Book Description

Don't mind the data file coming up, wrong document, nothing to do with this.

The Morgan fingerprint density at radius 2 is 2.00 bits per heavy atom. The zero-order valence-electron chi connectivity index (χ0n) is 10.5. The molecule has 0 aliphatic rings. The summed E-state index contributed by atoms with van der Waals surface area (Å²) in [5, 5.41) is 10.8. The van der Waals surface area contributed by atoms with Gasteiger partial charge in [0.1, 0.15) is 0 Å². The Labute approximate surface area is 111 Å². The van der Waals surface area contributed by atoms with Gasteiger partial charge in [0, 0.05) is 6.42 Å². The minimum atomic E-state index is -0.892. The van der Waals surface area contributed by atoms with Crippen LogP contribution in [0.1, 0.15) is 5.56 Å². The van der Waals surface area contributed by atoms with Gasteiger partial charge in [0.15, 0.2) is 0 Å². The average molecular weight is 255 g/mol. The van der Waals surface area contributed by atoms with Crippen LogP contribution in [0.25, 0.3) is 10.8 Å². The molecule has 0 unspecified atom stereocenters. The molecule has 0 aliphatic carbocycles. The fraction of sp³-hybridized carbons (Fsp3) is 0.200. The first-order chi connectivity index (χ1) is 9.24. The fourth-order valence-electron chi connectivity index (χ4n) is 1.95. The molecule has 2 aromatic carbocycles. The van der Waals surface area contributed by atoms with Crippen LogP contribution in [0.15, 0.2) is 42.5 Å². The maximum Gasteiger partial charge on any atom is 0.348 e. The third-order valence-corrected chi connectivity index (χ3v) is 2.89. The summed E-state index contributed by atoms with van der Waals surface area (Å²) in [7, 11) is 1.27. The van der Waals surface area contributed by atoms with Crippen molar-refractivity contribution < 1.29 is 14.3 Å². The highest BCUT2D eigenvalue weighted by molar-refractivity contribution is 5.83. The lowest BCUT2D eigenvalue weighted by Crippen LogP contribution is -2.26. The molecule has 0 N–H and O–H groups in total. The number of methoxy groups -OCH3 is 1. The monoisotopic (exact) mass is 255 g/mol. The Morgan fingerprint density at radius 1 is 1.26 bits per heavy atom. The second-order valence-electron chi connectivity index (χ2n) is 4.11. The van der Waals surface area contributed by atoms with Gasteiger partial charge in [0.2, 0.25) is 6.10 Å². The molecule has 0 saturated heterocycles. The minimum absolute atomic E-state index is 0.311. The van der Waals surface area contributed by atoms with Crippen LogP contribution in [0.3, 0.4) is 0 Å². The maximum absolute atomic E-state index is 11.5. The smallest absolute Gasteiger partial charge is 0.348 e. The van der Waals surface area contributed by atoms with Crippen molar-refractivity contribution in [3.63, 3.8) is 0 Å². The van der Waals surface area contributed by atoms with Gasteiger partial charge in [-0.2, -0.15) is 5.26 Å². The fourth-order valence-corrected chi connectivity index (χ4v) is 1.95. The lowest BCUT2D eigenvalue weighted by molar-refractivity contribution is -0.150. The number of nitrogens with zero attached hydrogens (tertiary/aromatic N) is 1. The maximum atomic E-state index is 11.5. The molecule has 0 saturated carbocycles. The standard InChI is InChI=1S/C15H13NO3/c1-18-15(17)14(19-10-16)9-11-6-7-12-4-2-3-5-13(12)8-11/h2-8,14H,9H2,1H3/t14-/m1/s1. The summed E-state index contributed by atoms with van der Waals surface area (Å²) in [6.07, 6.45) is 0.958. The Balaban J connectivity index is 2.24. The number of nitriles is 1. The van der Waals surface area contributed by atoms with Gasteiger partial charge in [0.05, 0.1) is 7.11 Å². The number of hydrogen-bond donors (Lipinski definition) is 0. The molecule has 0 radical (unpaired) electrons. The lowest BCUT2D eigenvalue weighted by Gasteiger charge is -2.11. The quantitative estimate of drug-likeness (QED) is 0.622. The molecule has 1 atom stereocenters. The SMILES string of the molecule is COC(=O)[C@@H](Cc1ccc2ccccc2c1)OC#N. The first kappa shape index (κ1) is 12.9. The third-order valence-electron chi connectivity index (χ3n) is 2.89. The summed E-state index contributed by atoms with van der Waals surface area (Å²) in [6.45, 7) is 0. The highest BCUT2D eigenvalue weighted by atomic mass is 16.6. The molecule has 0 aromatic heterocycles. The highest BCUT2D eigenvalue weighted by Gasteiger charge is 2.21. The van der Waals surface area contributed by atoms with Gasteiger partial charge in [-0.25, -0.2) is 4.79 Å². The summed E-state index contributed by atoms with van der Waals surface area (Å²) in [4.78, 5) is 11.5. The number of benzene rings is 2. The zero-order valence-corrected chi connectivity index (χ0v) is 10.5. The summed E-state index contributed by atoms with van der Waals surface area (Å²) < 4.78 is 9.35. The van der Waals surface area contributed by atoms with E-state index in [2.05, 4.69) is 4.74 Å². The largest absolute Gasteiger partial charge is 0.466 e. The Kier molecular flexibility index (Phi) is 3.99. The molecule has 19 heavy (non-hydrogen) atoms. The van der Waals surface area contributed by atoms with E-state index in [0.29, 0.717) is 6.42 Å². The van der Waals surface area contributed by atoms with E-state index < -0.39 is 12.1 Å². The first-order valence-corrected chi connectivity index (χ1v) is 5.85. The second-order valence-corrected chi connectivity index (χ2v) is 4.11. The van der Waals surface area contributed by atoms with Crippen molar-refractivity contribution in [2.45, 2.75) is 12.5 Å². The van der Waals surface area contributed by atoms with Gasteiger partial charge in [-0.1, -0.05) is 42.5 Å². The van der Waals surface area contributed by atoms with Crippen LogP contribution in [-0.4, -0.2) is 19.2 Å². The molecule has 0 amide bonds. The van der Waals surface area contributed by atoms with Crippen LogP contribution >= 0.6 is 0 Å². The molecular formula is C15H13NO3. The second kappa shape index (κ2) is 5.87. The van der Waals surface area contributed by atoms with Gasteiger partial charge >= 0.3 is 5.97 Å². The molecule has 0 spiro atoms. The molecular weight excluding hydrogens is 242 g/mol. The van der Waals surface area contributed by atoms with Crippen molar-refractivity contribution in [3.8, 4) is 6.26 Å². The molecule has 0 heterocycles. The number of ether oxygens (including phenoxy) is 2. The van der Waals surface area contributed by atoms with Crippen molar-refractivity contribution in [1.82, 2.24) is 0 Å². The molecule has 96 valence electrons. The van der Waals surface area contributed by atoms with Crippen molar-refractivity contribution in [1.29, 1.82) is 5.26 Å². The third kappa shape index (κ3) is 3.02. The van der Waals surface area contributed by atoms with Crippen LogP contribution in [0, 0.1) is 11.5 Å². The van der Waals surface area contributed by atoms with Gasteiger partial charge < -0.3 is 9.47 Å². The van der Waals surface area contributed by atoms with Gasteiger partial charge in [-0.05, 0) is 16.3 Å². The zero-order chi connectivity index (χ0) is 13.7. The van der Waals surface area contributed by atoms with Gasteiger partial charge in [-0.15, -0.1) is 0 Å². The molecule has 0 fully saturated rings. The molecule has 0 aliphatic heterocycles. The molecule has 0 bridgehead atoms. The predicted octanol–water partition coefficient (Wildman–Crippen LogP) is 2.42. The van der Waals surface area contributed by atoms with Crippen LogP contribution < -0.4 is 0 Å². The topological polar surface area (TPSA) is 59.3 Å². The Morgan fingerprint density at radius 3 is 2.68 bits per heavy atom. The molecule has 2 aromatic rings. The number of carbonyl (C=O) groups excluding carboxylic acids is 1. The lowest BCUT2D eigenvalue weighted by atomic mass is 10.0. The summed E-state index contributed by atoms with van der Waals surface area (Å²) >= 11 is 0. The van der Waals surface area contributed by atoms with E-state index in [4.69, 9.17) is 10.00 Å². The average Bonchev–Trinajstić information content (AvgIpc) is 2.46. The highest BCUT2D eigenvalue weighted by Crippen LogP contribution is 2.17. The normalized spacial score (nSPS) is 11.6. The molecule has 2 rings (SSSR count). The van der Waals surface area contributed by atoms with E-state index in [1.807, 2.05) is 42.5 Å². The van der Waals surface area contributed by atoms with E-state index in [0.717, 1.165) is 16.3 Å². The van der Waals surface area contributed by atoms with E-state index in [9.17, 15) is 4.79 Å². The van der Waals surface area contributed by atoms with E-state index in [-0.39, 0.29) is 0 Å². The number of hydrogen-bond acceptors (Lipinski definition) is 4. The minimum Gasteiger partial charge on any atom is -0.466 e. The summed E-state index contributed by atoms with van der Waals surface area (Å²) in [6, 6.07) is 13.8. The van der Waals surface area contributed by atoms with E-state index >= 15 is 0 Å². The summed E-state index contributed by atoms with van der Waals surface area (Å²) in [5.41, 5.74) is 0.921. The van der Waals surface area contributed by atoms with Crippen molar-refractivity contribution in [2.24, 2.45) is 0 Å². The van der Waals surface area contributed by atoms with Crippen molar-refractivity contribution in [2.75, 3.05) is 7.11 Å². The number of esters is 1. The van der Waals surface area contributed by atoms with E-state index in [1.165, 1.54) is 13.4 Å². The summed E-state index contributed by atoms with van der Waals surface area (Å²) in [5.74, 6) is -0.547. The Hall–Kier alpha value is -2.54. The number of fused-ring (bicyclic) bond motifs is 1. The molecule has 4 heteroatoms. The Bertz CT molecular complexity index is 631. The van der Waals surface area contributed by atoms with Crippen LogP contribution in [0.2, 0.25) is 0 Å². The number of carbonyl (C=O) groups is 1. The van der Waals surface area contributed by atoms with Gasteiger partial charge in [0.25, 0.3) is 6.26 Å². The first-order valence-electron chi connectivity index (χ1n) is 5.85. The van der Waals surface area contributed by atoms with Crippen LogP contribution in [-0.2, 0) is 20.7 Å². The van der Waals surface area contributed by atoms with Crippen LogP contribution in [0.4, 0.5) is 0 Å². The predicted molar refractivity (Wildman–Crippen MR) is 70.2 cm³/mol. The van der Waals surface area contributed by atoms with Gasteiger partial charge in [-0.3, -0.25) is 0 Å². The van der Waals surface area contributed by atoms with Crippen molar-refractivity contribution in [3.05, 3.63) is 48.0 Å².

From Publishers Weekly With more than twenty-five years of correspondence between 'two old scribblers,' world-renowned writer Rainer Maria Rilke and his sounding-board, one-time lover, friend and mentor Lou Andreas-Salome, Snow and Winkler have gathered an intimate portrait of an important literary relationship. Unfortunately, a falling-out in 1901 led Andreas-Salome to demand Rilke burn all the letters she had sent to him, which he obliged, making it difficult, in the beginning, to understand the nuance of their romance. As a poet courting an older, married woman, Rilke's early letters are fervid and eager, full of overblown romantic revelations: 'all the roses in the world bloom for you and by means of you ... and only through an act of royal condescension do you maintain the pretense that they aren't really yours and allow Spring to keep them.' Later, when Andreas-Salome's voice chimes in, the pair settle into a more introspective exchange, one frequently troubled by the insecure poet's vascillation between elation and despondency. Translated into elegant but stiff prose by Snow and Winkler, professors at Rice University who translated Rilke's Diaries of a Young Poet, this work is lustrous and illuminating, a perfect companion for fans of Rilke's poetry and the literary world of the early 20th century. 16 pages of illustrations. Copyright ? Reed Business Information, a division of Reed Elsevier Inc. All rights reserved. --This text refers to an out of print or unavailable edition of this title. Read more From The New Yorker When Rilke first met Salom? in 1897, he was twenty-one, an aspiring poet, and she was a married woman of thirty-six who had published a multitude of books and essays on philosophical and literary subjects.Their correspondence was initially one-sided?Rilke, besotted, sent a torrent of mail, while Salom? wished she could make him 'go completely away' - but the two developed a passionate partnership as friends, lovers, confidants, and counsellors. This collection of some two hundred letters, written over nearly three decades, enriches our picture of Rilke and Salom? with curious details: Rilke makes arrangements for Salom?'s beloved dog, in advance of a visit; Salom?, practicing in mid-life as a psychoanalyst, claims success treating patients with Rilke's poems: 'They heard your tone as that of Life.' Copyright ? 2006 The New Yorker - click here to subscribe. --This text refers to an out of print or unavailable edition of this title. Read more See all Editorial Reviews